instructor-teacher of cosmetology. She held a bachelor's degree
in English, had studied cosmetology for one year and held an
instructor's license from the State Board of Cosmetology of the
State of California. The court held that there was no abuse of
agency discretion in view of the fact the applicant was not a
The Regional Commissioner in Matter of Asuncion, 11 I.N. 660
aptly summarized what weight a degree ought to be given in
deciding professional status. The applicant held a bachelor of
science degree in medical technology, completed a one-year
course in medical technology, and was certified as a medical
technologist yet she was denied status as a "professional". The
Regional Commissioner said:
"Thus, not every individual is graduated from an accredited
college or university is classifiable as a member of the
professions. If the degree or diploma he obtains equips the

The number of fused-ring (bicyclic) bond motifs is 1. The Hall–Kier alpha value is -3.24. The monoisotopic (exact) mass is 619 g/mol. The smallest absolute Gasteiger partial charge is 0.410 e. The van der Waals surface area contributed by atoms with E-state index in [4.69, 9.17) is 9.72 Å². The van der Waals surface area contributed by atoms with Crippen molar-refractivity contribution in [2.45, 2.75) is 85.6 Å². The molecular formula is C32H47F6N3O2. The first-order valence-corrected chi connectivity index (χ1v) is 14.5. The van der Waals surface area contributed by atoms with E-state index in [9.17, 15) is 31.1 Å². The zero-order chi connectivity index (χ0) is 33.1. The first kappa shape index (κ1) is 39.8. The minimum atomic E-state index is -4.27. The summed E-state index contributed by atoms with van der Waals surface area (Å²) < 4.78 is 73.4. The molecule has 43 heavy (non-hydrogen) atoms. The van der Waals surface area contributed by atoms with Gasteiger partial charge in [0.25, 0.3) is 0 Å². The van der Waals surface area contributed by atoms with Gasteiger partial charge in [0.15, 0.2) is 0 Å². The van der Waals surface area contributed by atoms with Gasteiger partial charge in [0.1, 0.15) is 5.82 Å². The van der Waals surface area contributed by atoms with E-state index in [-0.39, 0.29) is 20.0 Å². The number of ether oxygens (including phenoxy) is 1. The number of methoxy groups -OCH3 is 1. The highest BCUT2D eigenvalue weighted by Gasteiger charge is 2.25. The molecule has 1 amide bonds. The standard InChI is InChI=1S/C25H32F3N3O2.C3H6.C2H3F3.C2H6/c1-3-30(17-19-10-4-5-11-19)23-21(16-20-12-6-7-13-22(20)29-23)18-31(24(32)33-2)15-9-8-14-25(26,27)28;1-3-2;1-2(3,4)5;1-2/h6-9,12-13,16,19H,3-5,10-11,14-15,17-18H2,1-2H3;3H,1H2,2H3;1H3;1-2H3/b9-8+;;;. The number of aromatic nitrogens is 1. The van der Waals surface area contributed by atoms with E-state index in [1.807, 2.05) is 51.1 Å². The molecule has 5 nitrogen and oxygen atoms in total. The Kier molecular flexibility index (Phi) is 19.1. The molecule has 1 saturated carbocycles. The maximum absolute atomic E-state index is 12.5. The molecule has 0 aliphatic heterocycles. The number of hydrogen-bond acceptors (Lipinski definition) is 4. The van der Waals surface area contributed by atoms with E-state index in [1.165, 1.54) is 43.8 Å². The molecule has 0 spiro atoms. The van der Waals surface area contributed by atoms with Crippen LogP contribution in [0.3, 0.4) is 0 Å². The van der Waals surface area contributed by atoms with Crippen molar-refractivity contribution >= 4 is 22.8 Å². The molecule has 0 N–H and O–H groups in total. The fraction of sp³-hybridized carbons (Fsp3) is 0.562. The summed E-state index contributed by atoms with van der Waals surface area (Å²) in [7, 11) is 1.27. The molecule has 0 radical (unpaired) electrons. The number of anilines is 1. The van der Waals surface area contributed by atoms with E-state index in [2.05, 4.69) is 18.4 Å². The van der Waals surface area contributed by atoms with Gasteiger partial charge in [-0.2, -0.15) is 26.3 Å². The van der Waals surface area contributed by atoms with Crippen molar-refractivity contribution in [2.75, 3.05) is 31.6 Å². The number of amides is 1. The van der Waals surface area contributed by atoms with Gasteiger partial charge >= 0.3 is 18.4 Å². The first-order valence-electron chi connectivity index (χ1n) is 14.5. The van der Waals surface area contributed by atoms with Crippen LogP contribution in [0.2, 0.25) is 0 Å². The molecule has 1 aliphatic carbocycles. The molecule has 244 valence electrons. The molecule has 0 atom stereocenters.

individual to enter an occupation for which the attainment of
the degree or diploma is not a realistic prerequisite, that
occupation may not be considered to be a profession. Also, if
the degree or diploma obtained is so avocational in nature
that it does not provide the recipient with a background
which can be accepted as a realistic qualification for a
specific position, the recipient would not be classifiable as
a member of the professions on the basis of his educational
"On the other hand, it must be recognized that in our modern
society there has been a great expansion in the number of
occupations for which graduation from a college or university
is indeed a realistic prerequisite. Thus, a person with a
degree or diploma from an accredited university or college
(or with the equivalent experience) which has equipped him to
hold a position such as that of a specialized business
executive, bank official, economist, mathematician, chemist,
physicist, pharmacologist, etc. may be regarded as a `member
of the professions' within the meaning of section 203(a)(3),